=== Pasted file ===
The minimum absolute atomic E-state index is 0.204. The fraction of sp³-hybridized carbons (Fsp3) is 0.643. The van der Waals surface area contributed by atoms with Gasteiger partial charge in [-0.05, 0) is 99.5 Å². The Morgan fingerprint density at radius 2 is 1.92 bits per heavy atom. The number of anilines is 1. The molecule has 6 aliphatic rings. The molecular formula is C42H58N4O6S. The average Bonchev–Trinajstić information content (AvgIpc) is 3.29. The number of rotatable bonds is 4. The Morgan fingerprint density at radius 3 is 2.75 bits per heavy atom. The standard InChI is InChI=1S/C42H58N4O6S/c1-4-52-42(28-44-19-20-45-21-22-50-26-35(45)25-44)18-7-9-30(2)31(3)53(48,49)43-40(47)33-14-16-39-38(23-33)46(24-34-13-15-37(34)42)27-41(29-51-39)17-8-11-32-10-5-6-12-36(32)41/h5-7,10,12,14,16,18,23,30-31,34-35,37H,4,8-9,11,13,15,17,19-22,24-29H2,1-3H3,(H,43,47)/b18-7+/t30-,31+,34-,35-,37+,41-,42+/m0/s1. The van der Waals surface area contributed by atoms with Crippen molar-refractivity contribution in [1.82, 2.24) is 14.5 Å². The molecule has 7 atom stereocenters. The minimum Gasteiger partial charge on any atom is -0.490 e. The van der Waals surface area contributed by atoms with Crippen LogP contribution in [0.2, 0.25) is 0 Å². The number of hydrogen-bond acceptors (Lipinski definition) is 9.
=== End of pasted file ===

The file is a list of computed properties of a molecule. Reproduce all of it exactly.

The minimum absolute atomic E-state index is 0.204. The fraction of sp³-hybridized carbons (Fsp3) is 0.643. The van der Waals surface area contributed by atoms with Gasteiger partial charge in [-0.05, 0) is 99.5 Å². The Morgan fingerprint density at radius 2 is 1.92 bits per heavy atom. The number of anilines is 1. The molecule has 6 aliphatic rings. The molecular formula is C42H58N4O6S. The average Bonchev–Trinajstić information content (AvgIpc) is 3.29. The number of rotatable bonds is 4. The Morgan fingerprint density at radius 3 is 2.75 bits per heavy atom. The standard InChI is InChI=1S/C42H58N4O6S/c1-4-52-42(28-44-19-20-45-21-22-50-26-35(45)25-44)18-7-9-30(2)31(3)53(48,49)43-40(47)33-14-16-39-38(23-33)46(24-34-13-15-37(34)42)27-41(29-51-39)17-8-11-32-10-5-6-12-36(32)41/h5-7,10,12,14,16,18,23,30-31,34-35,37H,4,8-9,11,13,15,17,19-22,24-29H2,1-3H3,(H,43,47)/b18-7+/t30-,31+,34-,35-,37+,41-,42+/m0/s1. The van der Waals surface area contributed by atoms with Crippen molar-refractivity contribution in [1.82, 2.24) is 14.5 Å². The molecule has 7 atom stereocenters. The minimum Gasteiger partial charge on any atom is -0.490 e. The van der Waals surface area contributed by atoms with Crippen LogP contribution in [0.2, 0.25) is 0 Å². The number of hydrogen-bond acceptors (Lipinski definition) is 9.